Same-sex marriage in Portugal
Same-sex marriage has been legal in Portugal since 5 June 2010. The Government of Prime Minister José Sócrates introduced a bill for legalization in December 2009; it was passed by the Assembly of the Republic (the Portuguese Parliament) in February 2010. The bill was declared legally valid by the Portuguese Constitutional Court in April 2010. On 17 May 2010, President Aníbal Cavaco Silva ratified the law and Portugal became the sixth country in Europe and the eighth country in the world to allow same-sex marriage nationwide. The law was published in the official journal Diário da Republica on 31 May 2010 and became effective on 5 June 2010.
Constitutional Court rulingEdit
On 1 February 2006, a lesbian couple applied for a marriage licence. Their application was refused, but the couple, Teresa Pires and Helena Paixão, promised to challenge the ban in court, saying that it discriminated against them on the basis of sexual orientation, which is banned by the 1976 Constitution. Discrimination based on sexual orientation was made illegal in 2004. In May 2007, the court rejected the motion and they appealed to the Portuguese Constitutional Court. The Constitutional Court received the case in July 2007. Helena and Teresa's lawyer, Luís Grave Rodrigues, presented their allegations on 19 October 2007, including seven legal opinions (pareceres) from Portuguese professors of law arguing that the ban on same-sex marriage is unconstitutional.
On 9 July 2009, the Constitutional Court decided on a 3–2 vote that the Constitution does not demand the recognition of same-sex marriage, but also does not oppose it, and that the decision must be made by the Assembly of the Republic (the Portuguese Parliament).
The BE and PEV's 2008 billsEdit
Two bills to legalize same-sex marriage were presented to Parliament on 10 October 2008. The bills were introduced separately by the Left Bloc (BE) and Green Party (PEV). Both bills were rejected by Parliament on opposition from the governing Socialist Party and the main opposition Social Democratic Party.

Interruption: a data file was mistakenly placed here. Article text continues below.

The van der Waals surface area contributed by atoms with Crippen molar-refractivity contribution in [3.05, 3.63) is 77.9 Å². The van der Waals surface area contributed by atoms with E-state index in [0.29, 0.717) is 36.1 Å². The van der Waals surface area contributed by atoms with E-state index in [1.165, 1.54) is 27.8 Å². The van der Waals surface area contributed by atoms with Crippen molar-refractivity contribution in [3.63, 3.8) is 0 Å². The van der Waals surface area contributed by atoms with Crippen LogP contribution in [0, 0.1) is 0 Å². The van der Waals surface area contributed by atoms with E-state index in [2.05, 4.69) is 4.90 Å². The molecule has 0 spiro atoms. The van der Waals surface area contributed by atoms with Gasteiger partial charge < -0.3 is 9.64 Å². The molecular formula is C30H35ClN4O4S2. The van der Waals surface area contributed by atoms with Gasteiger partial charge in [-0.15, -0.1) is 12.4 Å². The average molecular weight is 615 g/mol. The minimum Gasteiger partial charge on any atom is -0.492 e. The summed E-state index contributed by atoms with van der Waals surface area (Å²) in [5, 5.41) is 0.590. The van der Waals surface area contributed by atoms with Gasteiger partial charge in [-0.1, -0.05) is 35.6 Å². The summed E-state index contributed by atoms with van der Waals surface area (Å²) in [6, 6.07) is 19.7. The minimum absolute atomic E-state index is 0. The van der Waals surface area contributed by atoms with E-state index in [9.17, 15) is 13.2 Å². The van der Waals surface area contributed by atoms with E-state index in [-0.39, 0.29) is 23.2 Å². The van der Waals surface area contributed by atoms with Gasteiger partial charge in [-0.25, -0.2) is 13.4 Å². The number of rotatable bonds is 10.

The Government's 2009-2010 billEdit
Prime Minister José Sócrates stated on 18 January 2009 that, if re-elected in the September 2009 elections, he planned to introduce a bill to allow same-sex couples the right to marry. While the bill did not contemplate adoption, most LGBT organizations in Portugal supported the measure as an important step.
In March 2009, Jorge Lacão, the Secretary of State for the Presidency of the Council of Ministers, confirmed that the Socialist Government intended to legalize same-sex marriage if re-elected in 2009.
In May 2009, a grassroots movement, the Movement for Equality in Access to Civil Marriage, was formed to campaign for the proposed same-sex marriage law. It attracted the support of several Portuguese celebrities, including Nobel Prize winner José Saramago and the Mayor of Lisbon, António Costa.
In October 2009, the newly re-elected José Sócrates made an assurance that the Socialist Party would move ahead with its campaign promise of same-sex marriage. The proposition received strong support from the Left Bloc, with its parliamentary leader presenting a proposed amendment to the Family Code which would make the definition of marriage gender-neutral. In mid-October 2009, Jorge Lacão said it would be likely that same-sex marriage would be legalised in early 2010.
On 4 November 2009, Francisco Assis, the parliamentary leader of the Socialist Party, said that the same-sex marriage bill would be voted upon soon and confirmed that the bill would not allow same-sex couples to adopt children.
On 8 January 2010, after a debate, which included the intervention of the Prime Minister, the Portuguese Parliament passed, in a 126-97 vote, the bill in its first reading,  and rejected bills introduced by the Left Bloc and the Green Party, as well as a measure to create registered civil unions, submitted by the PSD. On 10 February, the Constitutional Affairs Committee of Parliament approved the bill. The final parliamentary vote took place on 11 February, with the bill being approved. On 24 February 2010, the Constitutional Affairs Committee sent the bill to the Portuguese President, Aníbal Cavaco Silva.
On 13 March 2010, the President asked the Constitutional Court to verify whether the bill was constitutional. On 8 April 2010, the Portuguese Constitutional Court ruled (11–2) for the constitutionality of the bill, with three members concluding that the Constitution required the recognition of same-sex marriages. The ruling was published in the official gazette on 28 April, giving President Aníbal Cavaco Silva twenty days to sign, or veto, the bill.